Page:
|Population: Fairbanks city, 32,070
Located in the heart of Alaska’s Interior, Fairbanks is at the junction of the Parks, Steese and Richardson highways.
Fairbanks Visitor Information Center is in the Morris Thompson Cultural and Visitor Center located at 101 Dunkel Street; phone (907) 456-5774. Alaska Public Lands Information Center, also at 101 Dunkel St., offers free films, interpretive programs, exhibits and trip-planning assistance; phone (907) 459-3730 or toll-free 1-866-869-6887.
Maps: Click on maps below for detailed PDFs.
Fairbanks started as a trading post that went awry. The ship that was supposed to take Captain E.T. Barnette to the Tanana Crossing could not navigate the shallow river so he was dropped at the present-day site of Fairbanks in 1901. A year later gold was discovered only 16 miles away and Barnette never left. The town is named after Charles W. Fairbanks, Indiana senator and vice president of the United States under Thedore Roosevelt. Judge Wickersham moved the Third Judicial District Court here from Eagle in 1903, helping the town grow.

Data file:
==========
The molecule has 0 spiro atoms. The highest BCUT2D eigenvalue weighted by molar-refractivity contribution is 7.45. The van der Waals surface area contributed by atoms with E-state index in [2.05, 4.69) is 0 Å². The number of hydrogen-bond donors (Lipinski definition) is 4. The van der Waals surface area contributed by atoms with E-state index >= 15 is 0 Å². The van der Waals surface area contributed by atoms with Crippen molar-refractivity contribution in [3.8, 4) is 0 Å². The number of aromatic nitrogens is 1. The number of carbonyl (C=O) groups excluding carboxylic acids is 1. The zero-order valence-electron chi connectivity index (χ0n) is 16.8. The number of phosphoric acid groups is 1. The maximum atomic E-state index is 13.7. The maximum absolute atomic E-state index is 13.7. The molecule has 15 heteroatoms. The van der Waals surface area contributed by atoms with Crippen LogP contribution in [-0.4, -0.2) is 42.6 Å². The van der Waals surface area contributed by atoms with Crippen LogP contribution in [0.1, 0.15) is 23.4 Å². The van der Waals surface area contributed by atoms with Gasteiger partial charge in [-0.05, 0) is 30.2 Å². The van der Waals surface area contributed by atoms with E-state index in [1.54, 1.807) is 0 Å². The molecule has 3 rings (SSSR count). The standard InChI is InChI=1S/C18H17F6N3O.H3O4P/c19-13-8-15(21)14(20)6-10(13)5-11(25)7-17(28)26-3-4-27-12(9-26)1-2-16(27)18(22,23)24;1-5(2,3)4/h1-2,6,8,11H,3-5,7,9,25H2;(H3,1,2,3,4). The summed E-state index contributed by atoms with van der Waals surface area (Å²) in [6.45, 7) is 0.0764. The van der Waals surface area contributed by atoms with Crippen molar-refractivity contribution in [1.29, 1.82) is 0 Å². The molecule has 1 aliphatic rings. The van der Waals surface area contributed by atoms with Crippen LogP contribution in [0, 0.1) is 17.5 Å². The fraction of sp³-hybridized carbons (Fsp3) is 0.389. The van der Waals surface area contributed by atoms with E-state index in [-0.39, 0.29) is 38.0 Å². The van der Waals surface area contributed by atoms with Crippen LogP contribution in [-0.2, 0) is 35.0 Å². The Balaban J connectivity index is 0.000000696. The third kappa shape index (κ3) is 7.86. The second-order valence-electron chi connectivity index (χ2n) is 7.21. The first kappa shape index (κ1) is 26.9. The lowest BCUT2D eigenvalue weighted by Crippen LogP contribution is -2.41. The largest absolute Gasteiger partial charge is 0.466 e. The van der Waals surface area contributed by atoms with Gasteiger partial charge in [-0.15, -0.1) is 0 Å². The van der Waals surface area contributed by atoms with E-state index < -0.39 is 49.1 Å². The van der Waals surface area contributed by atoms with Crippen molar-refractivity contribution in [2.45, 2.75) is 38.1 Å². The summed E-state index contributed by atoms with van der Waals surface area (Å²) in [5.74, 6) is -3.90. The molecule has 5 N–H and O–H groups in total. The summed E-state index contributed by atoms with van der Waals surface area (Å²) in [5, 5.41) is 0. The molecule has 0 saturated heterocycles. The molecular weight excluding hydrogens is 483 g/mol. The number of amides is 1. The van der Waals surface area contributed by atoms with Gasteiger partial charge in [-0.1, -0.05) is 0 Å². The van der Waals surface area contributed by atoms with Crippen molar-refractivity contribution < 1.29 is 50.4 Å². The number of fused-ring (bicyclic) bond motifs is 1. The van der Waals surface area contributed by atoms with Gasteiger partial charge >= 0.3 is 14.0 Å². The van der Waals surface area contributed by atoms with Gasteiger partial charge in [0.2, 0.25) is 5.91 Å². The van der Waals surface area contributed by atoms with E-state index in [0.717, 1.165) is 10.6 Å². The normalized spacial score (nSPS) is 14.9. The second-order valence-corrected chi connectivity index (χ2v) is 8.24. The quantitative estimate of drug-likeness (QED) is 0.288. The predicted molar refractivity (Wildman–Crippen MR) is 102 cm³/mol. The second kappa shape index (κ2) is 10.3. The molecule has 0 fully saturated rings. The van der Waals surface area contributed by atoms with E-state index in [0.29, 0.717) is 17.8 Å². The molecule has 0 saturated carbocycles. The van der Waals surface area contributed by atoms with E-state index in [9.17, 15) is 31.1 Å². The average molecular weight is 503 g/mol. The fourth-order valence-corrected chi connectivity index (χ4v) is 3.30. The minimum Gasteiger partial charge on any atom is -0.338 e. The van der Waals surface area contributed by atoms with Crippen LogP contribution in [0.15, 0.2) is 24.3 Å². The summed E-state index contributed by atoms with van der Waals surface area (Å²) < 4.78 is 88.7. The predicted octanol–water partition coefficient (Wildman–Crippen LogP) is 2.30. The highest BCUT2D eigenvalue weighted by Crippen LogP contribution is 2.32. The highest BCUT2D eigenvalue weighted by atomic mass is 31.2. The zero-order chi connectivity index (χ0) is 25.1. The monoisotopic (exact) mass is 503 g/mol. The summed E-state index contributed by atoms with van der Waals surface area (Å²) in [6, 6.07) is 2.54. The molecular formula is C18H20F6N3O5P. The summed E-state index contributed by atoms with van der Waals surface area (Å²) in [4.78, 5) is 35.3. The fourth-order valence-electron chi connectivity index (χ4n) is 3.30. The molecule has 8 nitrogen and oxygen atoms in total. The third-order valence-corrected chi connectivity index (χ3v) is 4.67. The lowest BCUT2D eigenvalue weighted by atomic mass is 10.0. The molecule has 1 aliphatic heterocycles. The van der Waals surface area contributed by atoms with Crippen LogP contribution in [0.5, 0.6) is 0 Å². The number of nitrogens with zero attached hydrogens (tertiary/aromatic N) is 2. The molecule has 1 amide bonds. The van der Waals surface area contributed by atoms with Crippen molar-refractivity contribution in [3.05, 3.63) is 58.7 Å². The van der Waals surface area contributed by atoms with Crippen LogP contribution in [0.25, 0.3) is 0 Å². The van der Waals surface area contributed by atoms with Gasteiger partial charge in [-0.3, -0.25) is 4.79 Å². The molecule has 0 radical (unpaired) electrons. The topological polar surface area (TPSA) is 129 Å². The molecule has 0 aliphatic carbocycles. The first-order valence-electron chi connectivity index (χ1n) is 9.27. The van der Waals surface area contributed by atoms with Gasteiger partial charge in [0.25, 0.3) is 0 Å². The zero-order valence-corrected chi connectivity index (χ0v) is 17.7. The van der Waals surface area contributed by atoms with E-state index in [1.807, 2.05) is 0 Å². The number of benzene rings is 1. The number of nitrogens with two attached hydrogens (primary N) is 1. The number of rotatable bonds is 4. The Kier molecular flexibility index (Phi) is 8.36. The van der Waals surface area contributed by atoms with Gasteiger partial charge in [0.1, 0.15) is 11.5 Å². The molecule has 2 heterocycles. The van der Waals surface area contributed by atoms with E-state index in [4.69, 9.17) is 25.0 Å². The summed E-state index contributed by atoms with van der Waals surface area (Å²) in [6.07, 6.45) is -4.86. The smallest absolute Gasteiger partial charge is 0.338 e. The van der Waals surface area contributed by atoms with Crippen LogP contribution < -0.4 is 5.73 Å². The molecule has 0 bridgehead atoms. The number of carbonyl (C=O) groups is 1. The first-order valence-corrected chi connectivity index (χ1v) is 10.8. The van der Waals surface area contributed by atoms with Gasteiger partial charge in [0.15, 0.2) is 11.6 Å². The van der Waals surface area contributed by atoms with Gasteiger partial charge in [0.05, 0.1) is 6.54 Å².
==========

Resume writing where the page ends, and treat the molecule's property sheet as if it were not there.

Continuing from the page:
Fairbanks is a major service and supply point for Interior and Arctic industrial activities and is also the location of Fort Wainwright (formerly Ladd Field, the first Army airfield in Alaska) and Eielson Air Force
Alaska’s second largest city and the administrative center of the Interior, Fairbanks is a blend of old and new: Modern full-service hotels, shopping centers and malls stand beside log cabins and historic wooden buildings. Located on the banks of the Chena River, it is bounded on the north, east and west by low rolling hills topped with birch and white spruce. To the south are the Alaska Range and Denali National Park, about a 2 1⁄2-hour drive via the Parks Highway. The Steese and Elliott highways lead north to the White Mountains.
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